When I think of what we still need to learn, I’m thinking of the words of Stacia L. Brown, whose mournful reflections on Rice remind us that he was a real child, more than a name on a page or a number on a terrible list:

We will never know what you were thinking, if you had time to think. We’ll never know exactly how afraid you must’ve been. You, specifically. Tamir E. Rice, twelve-year-old boy who died the day after being shot by police at a playground in Cleveland. You, whose eyes in the first photo released to the public, are soft and kind and so age-appropriately childish, the kind of eyes that couldn’t have known what else to do with a toy gun than play with it. We will never have the privilege of knowing you as anything other than teary anecdotes, than memories offered up to the court of public opinion as closing arguments.

And the words of Roxane Gay, who reminds us that the victim of a brutal assault at the University of Virginia, a young woman called “it” by her rapists, was a real person who deserves to be believed. Just like the millions of women and girls whose names and stories we do not and will never know:

Too many of us have been “it”. Too many more of us will become “it”. Too many of us will continue to look anywhere but at the ugly truth. [...]

This is the ugly truth. Rapists make us less uncomfortable than rape victims. Predators demand so much less than victims; they aren’t as inconvenient. They don’t bleed or hurt or reveal their gaping wounds. If we don’t doubt them, we do not have to doubt ourselves. [...]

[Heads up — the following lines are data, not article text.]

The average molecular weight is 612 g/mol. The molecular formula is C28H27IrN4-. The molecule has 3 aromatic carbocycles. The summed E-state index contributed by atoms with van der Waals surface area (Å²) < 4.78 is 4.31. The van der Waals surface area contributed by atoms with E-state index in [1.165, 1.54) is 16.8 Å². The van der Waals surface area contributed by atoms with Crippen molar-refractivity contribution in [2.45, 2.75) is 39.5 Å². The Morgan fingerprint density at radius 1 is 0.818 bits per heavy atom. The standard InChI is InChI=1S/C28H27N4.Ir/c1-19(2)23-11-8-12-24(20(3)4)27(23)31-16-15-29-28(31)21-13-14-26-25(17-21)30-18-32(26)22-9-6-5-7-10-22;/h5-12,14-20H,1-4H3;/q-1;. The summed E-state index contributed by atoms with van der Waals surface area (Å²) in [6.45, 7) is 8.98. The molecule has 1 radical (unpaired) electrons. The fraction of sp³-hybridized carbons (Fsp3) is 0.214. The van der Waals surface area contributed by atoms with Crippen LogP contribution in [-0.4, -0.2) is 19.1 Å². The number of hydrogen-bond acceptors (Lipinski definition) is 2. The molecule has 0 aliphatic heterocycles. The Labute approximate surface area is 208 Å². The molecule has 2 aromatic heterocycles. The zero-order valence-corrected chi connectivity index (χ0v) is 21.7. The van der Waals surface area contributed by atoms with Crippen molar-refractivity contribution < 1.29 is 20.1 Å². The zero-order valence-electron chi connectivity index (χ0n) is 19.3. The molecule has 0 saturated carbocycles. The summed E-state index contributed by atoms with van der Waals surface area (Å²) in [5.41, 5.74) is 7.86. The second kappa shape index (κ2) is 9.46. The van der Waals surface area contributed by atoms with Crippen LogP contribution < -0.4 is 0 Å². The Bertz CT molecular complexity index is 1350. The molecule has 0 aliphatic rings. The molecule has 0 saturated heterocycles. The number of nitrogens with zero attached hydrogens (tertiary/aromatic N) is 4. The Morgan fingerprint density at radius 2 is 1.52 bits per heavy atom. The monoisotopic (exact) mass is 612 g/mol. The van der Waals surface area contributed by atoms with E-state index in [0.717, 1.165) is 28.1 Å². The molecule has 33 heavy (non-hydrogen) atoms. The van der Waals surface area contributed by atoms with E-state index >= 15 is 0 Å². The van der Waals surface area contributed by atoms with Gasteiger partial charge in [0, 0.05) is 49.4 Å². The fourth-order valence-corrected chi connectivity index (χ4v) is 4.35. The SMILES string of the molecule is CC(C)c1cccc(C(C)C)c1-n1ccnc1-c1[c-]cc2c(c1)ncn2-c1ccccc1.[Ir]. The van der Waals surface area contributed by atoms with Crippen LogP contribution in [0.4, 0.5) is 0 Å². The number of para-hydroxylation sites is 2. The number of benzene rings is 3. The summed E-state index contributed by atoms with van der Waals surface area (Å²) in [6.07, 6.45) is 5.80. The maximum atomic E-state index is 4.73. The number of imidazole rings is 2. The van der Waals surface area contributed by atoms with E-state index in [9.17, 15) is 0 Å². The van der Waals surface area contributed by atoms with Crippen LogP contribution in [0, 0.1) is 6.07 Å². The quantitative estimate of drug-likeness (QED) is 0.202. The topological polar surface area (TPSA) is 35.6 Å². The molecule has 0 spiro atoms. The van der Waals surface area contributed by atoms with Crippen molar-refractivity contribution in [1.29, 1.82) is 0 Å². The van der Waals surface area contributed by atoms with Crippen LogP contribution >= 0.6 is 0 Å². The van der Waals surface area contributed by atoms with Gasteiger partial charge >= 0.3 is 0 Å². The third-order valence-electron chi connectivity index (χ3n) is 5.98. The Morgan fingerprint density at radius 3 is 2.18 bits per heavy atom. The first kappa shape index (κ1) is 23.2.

“It”.

May we be haunted by that word and the woman who was forced to bear it until she, and every rape victim, is seen, heard, believed.

There are institutions that must be taken apart and remade and replaced. There are vocabularies of violence and history we have to learn rather than reflexively dismiss. But these lessons are also sometimes quite small. They ask that we remember the names of the lives lost or lives changed forever. To remember them as people with ambitions, failures, embarrassments, loves and all of the other messy and imperfect trappings of being a person.

But it seems this is the lesson so many of us keep missing. That our country is so very cruel to so many in a pattern that we recognize, in a pattern that can be stopped.

It seems that our culture have never been more aware of racist police violence, and yet we are asked to treat each new incident as an isolated case rather than a harrowing pattern. Particularly among white Americans, we are silent in the face of yet another death of a young black kid. Instead of asking why officers use deadly force with impunity, we ask why a kid had a BB gun, why another kid wouldn’t turn his music down, why another kid wouldn’t just get on the sidewalk like he was told.

We are once again talking about the very human imperative to believe women who have come forward about violence that one in 5 women will experience in their lifetimes, and yet we continue to doubt. To question women’s “motives” for coming forward, to ask why they didn’t report sooner, or why some never called the cops.

We ask these questions even though we know the answers, we just refuse to accept them. But still, they are staring us in the face, pointing to all of us, asking, When will you have had enough?